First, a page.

High Court Dismisses Responsible Entity’s Appeal – Wellington Capital Limited

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Earlier this month, the High Court of Australia dismissed an appeal by Wellington Capital Limited (Wellington), affirming the Full Federal Court’s decision regarding the powers of a responsible entity.

The Full Federal Court’s decision concerned the actions of Wellington, as a responsible entity of a Premium Income Fund (PIF) – specifically addressing whether Wellington could make a distribution of shares to unit holders, in absence of such a power being granted to Wellington, as the responsible entity, under the PIF’s constitution.

By way of background, in September 2012, Asset Resolution Limited (ARL) had acquired $90.75 million in assets of the PIF, in return for which the PIF acquired all issued shares in ARL. Wellington also announced that immediately after the issuing of ARL shares to the PIF, Wellington took steps to have the ARL shares distributed to PIF unit holders, in specie. Wellington did this without any express or implied power under the PIF’s constitution and without obtaining the consent of unit holders prior to undertaking such transactions.

Later in 2012, ASIC unsuccessfully challenged the distribution of the ARL shares to the PIF unit holders in the Federal Court of Australia.  ASIC subsequently appealed the initial decision, with the Full Federal Court ruling in 2013 that Wellington had in fact acted without power in distributing the ARL shares to the PIF unit holders.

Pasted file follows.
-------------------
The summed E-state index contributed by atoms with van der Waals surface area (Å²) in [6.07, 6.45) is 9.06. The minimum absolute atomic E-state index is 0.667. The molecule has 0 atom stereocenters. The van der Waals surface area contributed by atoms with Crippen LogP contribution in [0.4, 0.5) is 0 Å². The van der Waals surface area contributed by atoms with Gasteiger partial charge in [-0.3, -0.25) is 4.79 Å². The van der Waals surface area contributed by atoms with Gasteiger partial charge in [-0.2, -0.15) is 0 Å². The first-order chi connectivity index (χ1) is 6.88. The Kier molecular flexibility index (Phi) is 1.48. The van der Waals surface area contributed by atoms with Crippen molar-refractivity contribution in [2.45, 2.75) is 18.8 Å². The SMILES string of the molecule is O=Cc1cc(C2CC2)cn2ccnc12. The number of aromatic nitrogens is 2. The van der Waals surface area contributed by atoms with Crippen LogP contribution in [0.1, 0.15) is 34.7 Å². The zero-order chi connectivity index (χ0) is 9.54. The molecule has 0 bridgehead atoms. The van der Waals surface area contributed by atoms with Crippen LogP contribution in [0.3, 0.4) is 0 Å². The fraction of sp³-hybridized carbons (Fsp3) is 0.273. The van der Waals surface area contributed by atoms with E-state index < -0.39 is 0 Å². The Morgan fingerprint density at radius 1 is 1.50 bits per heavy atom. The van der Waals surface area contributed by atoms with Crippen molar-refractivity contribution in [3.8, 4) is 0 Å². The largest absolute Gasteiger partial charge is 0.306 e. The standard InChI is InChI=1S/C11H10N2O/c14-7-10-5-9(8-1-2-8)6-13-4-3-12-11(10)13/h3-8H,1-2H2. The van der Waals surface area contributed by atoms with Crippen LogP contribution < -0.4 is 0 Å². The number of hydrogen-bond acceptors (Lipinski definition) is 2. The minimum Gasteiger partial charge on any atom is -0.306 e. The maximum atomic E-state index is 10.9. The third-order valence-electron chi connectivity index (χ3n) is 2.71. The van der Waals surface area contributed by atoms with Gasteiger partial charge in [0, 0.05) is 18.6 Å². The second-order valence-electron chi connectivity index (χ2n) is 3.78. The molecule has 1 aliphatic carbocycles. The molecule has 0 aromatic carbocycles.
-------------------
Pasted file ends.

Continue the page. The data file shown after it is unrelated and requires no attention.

In dismissing Wellington’s appeal, the High Court found that it was beyond Wellington’s powers and in contravention of the Corporations Act 2001 to distribute the ARL shares to unit holders.  The High Court noted that a responsible entity’s powers in relation to its dealings with unit holders are in fact constrained by the Corporations Act.  The High Court went on to say that since the necessary power did not exist under the constitution, no such agreement could be imputed.

The High Court said:

A reading of [the plenary power provisions], in the context of the Scheme Constitution as a whole, leads to the conclusion that they had nothing to do with the circumstances in which assets or capital forming part of the Scheme Property could be returned to unit holders. They were facultative. They equipped Wellington to deal with the Scheme Property, in accordance with its duties, in the interests of Scheme members. [They] allowed third parties to have confidence that things done by the responsible entity with respect to the Scheme Property were within power and authorised by the Scheme Constitution. The conferral upon the responsible entity of power to act ‘as though’ it was the absolute owner of the property facilitated extramural dealings, which might have been by way of sale, purchase of property or investment of Scheme Funds. It did not authorise the responsible entity to undertake intramural dealings involving non-consensual transfers of Scheme Property to unit holders…”

The relevance of this case is particularly important to the broader funds management industry, as it highlights the limitations of the responsible entity as a protection measure for investors.  It also highlights the need for responsible entities to be familiar with their scheme’s constitution and the powers contained therein as well as the broader laws under the Corporations Act.  ASIC have taken the High Court’s dismissal as a major win and no doubt will be reviewing similar transactions going forward.